It’s become custom for each Halloween to bring with it millions of streams, spins, and celebration of Michael Jackson‘s ‘Thriller.’
This year, though, we’re spotlighting the criminally underrated ‘Ghosts’ – which is this week’s From The Vault pick.
Directed by Stan Winston and written by Stephen King and Mick Garris, the whimsical clip is based on a story helmed by Jackson, Garris, and King.
Released in 1996, it tells the tale of an eccentric man with supernatural powers who is forced out of a small town by its judgmental mayor. Suffice it to say, it’s clear Jackson was leaning all the way into the parallels with the happenings in his own life.
Ever the creative, he seized the visual – both its narrative and explosive performance elements – to drive his message home and make clear who the real adversaries were. Flexing his acting skills, MJ played five (yes, five) roles in the short film – including that of the villainous major.
Uniquely, ‘Ghosts’ – which was screened at the Cannes Film Festival – fused music from 1995’s ‘HIStory’ and ‘Blood on the Dance Floor: HIStory in the Mix’ – the latter of which arrived in 1997. The songs featured are ‘2 Bad,’ ‘Is It Scary’ and ‘Ghosts.’
‘Ghosts’ nor the music it served as the vehicle for were a hit. Quite the contrary.
Critics sadly lambasted the visual (which, in its original form, ran for 38 minutes and held the record for the longest music video until 2013) for being too on the nose as an allegory for Jackson’s struggles. Unsurprisingly, at a time when the fate of most music was in the hands of said critics, the songs included didn’t pop either and are considered “rare gems” in contemporary discourse about Jackson’s latter-day discography.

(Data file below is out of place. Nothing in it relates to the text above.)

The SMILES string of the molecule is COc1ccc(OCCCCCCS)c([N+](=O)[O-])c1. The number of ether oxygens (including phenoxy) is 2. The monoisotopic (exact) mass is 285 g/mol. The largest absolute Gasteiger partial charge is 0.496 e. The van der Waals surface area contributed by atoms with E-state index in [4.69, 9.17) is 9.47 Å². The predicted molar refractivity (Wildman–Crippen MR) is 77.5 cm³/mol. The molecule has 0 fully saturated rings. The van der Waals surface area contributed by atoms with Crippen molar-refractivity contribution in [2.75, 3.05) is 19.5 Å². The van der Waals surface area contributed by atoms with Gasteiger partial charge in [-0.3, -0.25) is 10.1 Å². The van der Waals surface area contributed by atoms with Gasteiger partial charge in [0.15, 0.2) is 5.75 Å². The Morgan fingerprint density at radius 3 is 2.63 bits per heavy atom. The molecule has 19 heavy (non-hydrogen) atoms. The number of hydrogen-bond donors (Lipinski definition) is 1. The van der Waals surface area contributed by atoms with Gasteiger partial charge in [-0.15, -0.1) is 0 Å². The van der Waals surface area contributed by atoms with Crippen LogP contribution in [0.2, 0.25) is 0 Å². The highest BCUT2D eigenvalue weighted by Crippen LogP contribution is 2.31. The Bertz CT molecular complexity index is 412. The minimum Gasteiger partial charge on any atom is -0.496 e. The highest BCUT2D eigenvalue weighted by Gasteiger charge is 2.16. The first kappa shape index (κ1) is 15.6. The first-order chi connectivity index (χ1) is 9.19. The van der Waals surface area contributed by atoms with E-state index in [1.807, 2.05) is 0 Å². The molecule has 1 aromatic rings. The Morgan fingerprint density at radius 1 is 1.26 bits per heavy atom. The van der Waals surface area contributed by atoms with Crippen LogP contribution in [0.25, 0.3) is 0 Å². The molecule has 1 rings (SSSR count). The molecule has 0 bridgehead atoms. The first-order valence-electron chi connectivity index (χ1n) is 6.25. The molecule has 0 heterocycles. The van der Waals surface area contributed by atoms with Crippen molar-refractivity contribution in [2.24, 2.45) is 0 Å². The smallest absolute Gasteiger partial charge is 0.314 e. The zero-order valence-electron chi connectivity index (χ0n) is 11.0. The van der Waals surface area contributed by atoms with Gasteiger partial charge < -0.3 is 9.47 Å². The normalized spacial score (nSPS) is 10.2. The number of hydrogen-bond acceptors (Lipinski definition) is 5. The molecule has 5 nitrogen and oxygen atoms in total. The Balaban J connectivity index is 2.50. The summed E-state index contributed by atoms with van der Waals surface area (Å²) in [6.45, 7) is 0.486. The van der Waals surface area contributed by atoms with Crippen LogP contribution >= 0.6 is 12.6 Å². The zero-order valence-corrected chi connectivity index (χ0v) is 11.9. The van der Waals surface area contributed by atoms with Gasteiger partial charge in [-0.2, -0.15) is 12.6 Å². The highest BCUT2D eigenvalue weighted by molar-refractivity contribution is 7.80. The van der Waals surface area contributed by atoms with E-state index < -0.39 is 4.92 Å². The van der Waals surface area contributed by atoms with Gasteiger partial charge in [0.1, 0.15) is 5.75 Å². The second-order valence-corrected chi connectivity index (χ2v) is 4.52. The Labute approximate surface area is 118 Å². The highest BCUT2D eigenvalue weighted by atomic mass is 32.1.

Almost three decades on from its release, we have a renewed sense of appreciation for ‘Ghosts.’
Sure, it’s story is a lil’ on the literal side and, when viewed through today’s lens, is almost cartoon-esque.
However, we applaud MJ for consistently pushing the envelope visually and himself as a performer. Nearing 40 at the time and boasting both a catalog and videography like no other, it’s arguable that the King of Pop had nothing left to prove at that point. Yet, as is trademark with the greats, the appetite to up the ante and redefine what greatness both looks like and means was way too appealing of a concept to the megastar.
With ‘Ghosts,’ Jackson delivered one of the finest visual offerings of his later career and some of the best music video choreography of his entire career. An eternal salute.